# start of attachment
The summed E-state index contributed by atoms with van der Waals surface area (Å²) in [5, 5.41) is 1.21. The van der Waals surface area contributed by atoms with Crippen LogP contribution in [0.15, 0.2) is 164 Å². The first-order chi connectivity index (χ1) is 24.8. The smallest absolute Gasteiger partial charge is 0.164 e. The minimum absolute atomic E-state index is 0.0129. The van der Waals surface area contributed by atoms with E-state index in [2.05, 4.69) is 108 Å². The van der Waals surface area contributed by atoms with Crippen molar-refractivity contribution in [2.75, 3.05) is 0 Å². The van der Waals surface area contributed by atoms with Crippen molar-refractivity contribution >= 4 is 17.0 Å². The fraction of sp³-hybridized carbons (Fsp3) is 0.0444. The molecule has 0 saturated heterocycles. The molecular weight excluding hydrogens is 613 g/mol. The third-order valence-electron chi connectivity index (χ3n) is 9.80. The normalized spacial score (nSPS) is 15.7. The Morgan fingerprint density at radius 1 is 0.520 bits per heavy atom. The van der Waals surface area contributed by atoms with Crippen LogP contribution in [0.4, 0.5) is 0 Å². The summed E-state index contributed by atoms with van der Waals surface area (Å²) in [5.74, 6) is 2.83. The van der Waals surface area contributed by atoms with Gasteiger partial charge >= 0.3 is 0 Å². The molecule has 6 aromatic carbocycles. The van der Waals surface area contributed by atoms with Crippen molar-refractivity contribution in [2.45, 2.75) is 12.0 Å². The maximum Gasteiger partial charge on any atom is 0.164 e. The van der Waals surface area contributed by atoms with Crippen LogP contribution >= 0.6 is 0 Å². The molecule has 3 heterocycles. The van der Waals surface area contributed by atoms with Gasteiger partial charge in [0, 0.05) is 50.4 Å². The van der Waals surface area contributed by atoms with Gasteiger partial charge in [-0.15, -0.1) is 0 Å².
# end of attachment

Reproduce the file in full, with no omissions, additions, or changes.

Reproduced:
The summed E-state index contributed by atoms with van der Waals surface area (Å²) in [5, 5.41) is 1.21. The van der Waals surface area contributed by atoms with Crippen LogP contribution in [0.15, 0.2) is 164 Å². The first-order chi connectivity index (χ1) is 24.8. The smallest absolute Gasteiger partial charge is 0.164 e. The minimum absolute atomic E-state index is 0.0129. The van der Waals surface area contributed by atoms with E-state index in [2.05, 4.69) is 108 Å². The van der Waals surface area contributed by atoms with Crippen molar-refractivity contribution in [2.75, 3.05) is 0 Å². The van der Waals surface area contributed by atoms with Crippen molar-refractivity contribution >= 4 is 17.0 Å². The fraction of sp³-hybridized carbons (Fsp3) is 0.0444. The molecule has 0 saturated heterocycles. The molecular weight excluding hydrogens is 613 g/mol. The third-order valence-electron chi connectivity index (χ3n) is 9.80. The normalized spacial score (nSPS) is 15.7. The Morgan fingerprint density at radius 1 is 0.520 bits per heavy atom. The van der Waals surface area contributed by atoms with Crippen LogP contribution in [0.4, 0.5) is 0 Å². The summed E-state index contributed by atoms with van der Waals surface area (Å²) in [5.74, 6) is 2.83. The van der Waals surface area contributed by atoms with Gasteiger partial charge >= 0.3 is 0 Å². The molecule has 6 aromatic carbocycles. The van der Waals surface area contributed by atoms with Crippen molar-refractivity contribution in [2.45, 2.75) is 12.0 Å². The maximum Gasteiger partial charge on any atom is 0.164 e. The van der Waals surface area contributed by atoms with Crippen LogP contribution >= 0.6 is 0 Å². The molecule has 3 heterocycles. The van der Waals surface area contributed by atoms with Gasteiger partial charge in [0, 0.05) is 50.4 Å². The van der Waals surface area contributed by atoms with Gasteiger partial charge in [-0.15, -0.1) is 0 Å².